When People Ask About My Son’s Dwarfism, This Is My Best Response


Have you ever watched “Little People, Big World” or “The Little Couple”? The popularity of these programs demonstrates the public’s fascination with dwarfism. This rings true when I go out in public with my son, Samuel. People frequently ask about his diagnosis.

Dwarfism is defined as a person who has an adult height of 4 feet, 10 inches or shorter. There are an estimated 200 types of dwarfism. Most people are aware of this condition but know little else, giving rise to the curiosity.

Samuel’s dwarfism is not inherited but rather the fate of a random genetic mutation. His condition was through no fault of my own. Drinking soy milk while I was pregnant didn’t cause it. Falling heavily and landing on my knees didn’t cause it. I’d also venture to say that my advanced maternal age (or my husband’s age) didn’t cause it, although some theories on the Internet state otherwise.

I receive messages from people worldwide about thanatophoric dwarfism (TD, also referred to as thanatophoric dysplasia), which is what my son has. One dear lady whose child had TD believed for months it was her fault. My heart broke for her. She experienced great relief when I shared the truth with her.

The mutation causing thanatophoric dysplasia dwarfism is described as “lethal.” This diagnosis was discovered in 1967 by Pierre Maroteaux and his coworkers; they used the Greek term “thanatophoric,” which means “death-bringing.” At 9 years old, my son’s young life has already defied the odds. He is my little miracle Mann.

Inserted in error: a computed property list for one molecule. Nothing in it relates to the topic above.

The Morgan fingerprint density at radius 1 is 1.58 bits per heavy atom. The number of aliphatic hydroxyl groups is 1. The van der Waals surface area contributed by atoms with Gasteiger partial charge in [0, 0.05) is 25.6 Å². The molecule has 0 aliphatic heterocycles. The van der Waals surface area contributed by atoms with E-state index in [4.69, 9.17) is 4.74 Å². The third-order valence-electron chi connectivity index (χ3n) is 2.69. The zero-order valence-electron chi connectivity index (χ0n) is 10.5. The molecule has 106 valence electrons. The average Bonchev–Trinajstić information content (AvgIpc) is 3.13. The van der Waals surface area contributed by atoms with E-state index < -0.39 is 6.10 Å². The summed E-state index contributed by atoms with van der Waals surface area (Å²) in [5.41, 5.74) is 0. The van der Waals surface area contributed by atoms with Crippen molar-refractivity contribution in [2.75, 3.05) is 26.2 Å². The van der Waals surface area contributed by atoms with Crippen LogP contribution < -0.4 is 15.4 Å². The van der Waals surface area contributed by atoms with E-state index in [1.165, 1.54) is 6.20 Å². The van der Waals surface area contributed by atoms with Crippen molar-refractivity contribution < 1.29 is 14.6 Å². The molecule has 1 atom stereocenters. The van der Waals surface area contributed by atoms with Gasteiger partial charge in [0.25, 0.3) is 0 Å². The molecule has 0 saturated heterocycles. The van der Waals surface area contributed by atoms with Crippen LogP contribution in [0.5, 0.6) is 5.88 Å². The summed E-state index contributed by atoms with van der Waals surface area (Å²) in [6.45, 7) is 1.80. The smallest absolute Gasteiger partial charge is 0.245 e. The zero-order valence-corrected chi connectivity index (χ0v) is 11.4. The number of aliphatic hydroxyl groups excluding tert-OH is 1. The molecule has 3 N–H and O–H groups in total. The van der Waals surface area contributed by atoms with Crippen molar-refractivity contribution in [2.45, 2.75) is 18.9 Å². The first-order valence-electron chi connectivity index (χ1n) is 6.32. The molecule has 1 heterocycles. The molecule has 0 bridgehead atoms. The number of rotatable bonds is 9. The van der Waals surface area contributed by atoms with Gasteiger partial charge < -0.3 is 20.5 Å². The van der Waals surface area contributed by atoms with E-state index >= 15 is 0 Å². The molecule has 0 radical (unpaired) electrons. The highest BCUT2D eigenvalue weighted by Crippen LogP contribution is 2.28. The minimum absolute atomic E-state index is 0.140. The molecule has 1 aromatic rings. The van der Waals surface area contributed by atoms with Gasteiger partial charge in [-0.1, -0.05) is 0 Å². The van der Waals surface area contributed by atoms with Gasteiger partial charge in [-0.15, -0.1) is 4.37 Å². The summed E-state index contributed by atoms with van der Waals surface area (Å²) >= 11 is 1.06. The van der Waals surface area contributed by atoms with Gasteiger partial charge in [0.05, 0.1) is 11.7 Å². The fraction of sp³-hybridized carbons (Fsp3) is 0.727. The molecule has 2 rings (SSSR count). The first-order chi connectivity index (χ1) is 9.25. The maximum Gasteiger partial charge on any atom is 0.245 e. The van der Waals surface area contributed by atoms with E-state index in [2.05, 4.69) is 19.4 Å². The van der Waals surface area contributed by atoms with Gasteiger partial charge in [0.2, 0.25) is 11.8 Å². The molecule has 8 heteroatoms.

Samuel’s rib cage is so small it fits in the palm of my hand. He is 25 inches long and weighs 22 pounds. His short arms and legs, portly belly and trident hands are as soft as a baby’s skin. His flat button nose is utterly kissable.

The primary concern at birth was his inability to breathe. And though he needed a ventilator, we were blessed to bring him home after six months. Several years later, to my great surprise, he no longer needs a ventilator to breathe.

My son’s life expectancy is a bit of a mystery, which I believe is determined more by the miracle of his life rather than by what a textbook states. I’ve had the blessing of meeting other TD families who have blazed a path to hang my hopes on. The oldest survivor I know lived to be 26 years old. Will my son exceed this threshold? My momma’s heart says yes. But I believe only God knows.

As we meet people and are asked questions like, “Who is Samuel?” how do I respond? I can offer statistics like the occurrence of TD being 1 in 20,000 to 50,000 newborns or throw around Greek words and definitions, but I’d say the answer is in his smile. “Here I am,” his smile suggests. “Watch me thrive.”

A version of this post originally appeared on A Miracle in My Living Room.

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